Robert J. Ambrogi on Legal Blog Watch has relayed the American Lawyer's results on the top 100 global law firms. They don't make happy reading for managing partners. Clifford Chance's profits per partner fell by 41%.
Yet law firm revenues haven't suffered too much in the financial crisis--a matter of a few percentage points. Six firms break into the $2 billion band, of which four are UK firms. And 18 firms grossed over $1 billion.
Out of the top 100 American Lawyer says:
American and British players continue to dominate: Seventy-five of the world’s top-grossing firms are American, and 14 are British. Rounding out this year’s list are five Australian firms; two firms each from France and Spain; and one firm each from the Netherlands and Canada.When it comes to profits per partner, however, niche is king. Wachtell Lipton and Quinn Emmanuel outstrip the bigger firms by a considerable margin at over $4 and $3 million respectively. But the rest of the top 10 are OK: none is less than $2.5 million. So no tears needed. In this group only three firms were British.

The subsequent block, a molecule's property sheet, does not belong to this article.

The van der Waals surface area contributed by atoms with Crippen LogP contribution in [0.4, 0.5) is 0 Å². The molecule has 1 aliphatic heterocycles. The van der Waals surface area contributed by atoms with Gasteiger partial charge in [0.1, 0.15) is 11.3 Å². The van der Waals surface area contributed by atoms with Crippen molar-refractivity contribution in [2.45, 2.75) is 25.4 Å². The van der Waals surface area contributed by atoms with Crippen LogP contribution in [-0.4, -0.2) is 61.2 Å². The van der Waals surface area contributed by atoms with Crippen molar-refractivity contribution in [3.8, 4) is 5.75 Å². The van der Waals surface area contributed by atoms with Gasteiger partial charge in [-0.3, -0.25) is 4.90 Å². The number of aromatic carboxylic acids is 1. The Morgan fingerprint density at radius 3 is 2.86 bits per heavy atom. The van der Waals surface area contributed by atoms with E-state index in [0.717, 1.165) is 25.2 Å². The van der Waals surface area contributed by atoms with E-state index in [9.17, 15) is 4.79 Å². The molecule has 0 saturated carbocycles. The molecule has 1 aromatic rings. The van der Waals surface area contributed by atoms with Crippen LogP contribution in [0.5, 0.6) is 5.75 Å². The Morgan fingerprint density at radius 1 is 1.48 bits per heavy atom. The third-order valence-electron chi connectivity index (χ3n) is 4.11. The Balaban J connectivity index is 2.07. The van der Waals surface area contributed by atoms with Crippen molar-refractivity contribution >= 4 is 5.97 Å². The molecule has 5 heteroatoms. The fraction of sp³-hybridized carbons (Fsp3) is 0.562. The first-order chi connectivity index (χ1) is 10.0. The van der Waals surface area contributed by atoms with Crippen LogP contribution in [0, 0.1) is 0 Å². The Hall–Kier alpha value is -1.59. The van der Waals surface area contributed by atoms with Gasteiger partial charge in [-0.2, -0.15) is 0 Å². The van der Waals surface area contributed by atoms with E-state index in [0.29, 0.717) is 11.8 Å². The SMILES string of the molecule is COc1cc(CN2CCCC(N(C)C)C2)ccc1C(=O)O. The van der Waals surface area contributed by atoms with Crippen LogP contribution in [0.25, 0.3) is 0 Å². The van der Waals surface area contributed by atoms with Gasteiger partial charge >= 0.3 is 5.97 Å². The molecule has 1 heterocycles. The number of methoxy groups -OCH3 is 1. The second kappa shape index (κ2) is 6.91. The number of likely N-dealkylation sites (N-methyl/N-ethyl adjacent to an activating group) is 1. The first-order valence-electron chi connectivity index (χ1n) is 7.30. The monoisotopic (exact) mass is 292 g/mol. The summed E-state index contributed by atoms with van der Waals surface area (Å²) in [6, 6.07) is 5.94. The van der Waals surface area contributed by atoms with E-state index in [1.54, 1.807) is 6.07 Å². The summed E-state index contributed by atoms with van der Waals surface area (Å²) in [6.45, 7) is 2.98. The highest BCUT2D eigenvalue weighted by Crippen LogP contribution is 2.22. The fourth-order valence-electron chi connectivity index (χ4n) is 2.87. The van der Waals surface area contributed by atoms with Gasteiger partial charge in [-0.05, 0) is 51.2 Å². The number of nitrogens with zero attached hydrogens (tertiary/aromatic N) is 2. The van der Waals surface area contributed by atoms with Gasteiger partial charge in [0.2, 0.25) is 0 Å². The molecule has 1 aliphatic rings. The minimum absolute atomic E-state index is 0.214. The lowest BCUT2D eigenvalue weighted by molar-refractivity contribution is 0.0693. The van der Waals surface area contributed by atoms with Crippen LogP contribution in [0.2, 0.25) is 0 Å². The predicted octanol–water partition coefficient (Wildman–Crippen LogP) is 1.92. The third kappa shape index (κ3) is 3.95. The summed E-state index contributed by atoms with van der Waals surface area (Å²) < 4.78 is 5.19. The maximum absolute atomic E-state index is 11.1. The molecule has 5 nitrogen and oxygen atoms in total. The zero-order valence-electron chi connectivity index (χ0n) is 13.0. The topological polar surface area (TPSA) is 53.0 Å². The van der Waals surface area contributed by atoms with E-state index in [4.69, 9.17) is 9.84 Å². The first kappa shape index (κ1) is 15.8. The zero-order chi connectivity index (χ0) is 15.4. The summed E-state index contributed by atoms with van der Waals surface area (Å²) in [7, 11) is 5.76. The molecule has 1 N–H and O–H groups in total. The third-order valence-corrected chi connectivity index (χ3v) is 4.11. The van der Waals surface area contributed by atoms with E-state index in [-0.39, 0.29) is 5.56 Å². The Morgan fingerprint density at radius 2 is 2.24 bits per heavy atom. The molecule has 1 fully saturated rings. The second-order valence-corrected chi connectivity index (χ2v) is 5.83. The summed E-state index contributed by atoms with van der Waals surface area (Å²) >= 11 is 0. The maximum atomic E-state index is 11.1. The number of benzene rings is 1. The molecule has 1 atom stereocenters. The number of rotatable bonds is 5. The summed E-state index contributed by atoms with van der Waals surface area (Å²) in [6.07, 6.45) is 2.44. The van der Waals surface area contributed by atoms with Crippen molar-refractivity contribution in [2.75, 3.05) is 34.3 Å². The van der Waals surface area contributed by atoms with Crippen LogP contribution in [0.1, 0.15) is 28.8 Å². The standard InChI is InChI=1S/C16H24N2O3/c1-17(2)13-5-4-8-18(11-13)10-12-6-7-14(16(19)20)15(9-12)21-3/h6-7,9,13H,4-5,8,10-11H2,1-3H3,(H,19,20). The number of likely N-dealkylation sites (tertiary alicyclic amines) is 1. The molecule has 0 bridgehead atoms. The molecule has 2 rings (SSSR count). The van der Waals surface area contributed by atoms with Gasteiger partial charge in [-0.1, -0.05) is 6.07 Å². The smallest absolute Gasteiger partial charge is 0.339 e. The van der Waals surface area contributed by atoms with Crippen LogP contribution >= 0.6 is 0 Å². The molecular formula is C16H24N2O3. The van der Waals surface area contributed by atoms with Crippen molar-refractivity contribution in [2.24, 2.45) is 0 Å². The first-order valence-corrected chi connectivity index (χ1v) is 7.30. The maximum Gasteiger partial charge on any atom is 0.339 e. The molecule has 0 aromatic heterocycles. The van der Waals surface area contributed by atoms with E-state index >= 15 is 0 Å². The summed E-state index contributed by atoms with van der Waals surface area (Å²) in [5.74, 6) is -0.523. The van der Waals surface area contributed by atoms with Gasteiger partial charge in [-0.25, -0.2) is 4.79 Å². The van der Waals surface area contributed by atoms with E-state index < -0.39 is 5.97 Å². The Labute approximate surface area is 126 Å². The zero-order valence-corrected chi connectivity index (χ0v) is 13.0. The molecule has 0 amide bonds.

This is where one sees the difference between the US and UK legal markets. The US market has a huge domestic market to work in. The UK by comparison is tiny and therefore its law firms have to forage overseas. The only exception is Slaughter and May, which has excellent relations with the UK Treasury and has done a lot of work on the financial crisis restructuring.
Despite the doom and gloom law firms are beginning to see a rise in their work. What the recession has enabled them to do is downsize by getting rid of surplus associates and partners. That's good for the PEP.